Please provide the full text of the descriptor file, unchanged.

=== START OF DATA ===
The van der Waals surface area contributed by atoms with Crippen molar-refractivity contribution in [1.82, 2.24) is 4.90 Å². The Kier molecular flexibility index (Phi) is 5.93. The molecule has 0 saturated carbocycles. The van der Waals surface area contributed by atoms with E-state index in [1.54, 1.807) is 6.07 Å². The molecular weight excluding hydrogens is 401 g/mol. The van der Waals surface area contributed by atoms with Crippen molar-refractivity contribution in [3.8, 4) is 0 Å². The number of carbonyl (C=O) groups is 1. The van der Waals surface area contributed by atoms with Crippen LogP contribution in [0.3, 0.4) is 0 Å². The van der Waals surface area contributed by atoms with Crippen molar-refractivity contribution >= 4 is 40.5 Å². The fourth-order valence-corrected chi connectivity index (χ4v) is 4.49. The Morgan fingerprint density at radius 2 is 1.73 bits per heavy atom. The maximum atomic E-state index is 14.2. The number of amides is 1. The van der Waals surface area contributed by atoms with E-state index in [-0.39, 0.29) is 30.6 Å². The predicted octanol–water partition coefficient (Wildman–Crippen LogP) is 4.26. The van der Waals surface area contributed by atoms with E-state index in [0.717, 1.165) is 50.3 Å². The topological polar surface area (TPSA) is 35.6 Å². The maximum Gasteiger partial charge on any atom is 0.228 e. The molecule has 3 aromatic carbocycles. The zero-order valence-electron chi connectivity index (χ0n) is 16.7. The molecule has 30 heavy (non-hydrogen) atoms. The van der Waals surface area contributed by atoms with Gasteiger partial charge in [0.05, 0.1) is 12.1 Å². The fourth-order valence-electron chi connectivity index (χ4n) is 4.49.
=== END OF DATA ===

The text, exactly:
The van der Waals surface area contributed by atoms with Crippen molar-refractivity contribution in [1.82, 2.24) is 4.90 Å². The Kier molecular flexibility index (Phi) is 5.93. The molecule has 0 saturated carbocycles. The van der Waals surface area contributed by atoms with E-state index in [1.54, 1.807) is 6.07 Å². The molecular weight excluding hydrogens is 401 g/mol. The van der Waals surface area contributed by atoms with Crippen molar-refractivity contribution in [3.8, 4) is 0 Å². The number of carbonyl (C=O) groups is 1. The van der Waals surface area contributed by atoms with Crippen LogP contribution in [0.3, 0.4) is 0 Å². The van der Waals surface area contributed by atoms with Crippen molar-refractivity contribution >= 4 is 40.5 Å². The fourth-order valence-corrected chi connectivity index (χ4v) is 4.49. The Morgan fingerprint density at radius 2 is 1.73 bits per heavy atom. The maximum atomic E-state index is 14.2. The number of amides is 1. The van der Waals surface area contributed by atoms with E-state index in [-0.39, 0.29) is 30.6 Å². The predicted octanol–water partition coefficient (Wildman–Crippen LogP) is 4.26. The van der Waals surface area contributed by atoms with E-state index in [0.717, 1.165) is 50.3 Å². The topological polar surface area (TPSA) is 35.6 Å². The maximum Gasteiger partial charge on any atom is 0.228 e. The molecule has 3 aromatic carbocycles. The zero-order valence-electron chi connectivity index (χ0n) is 16.7. The molecule has 30 heavy (non-hydrogen) atoms. The van der Waals surface area contributed by atoms with Gasteiger partial charge in [0.05, 0.1) is 12.1 Å². The fourth-order valence-electron chi connectivity index (χ4n) is 4.49.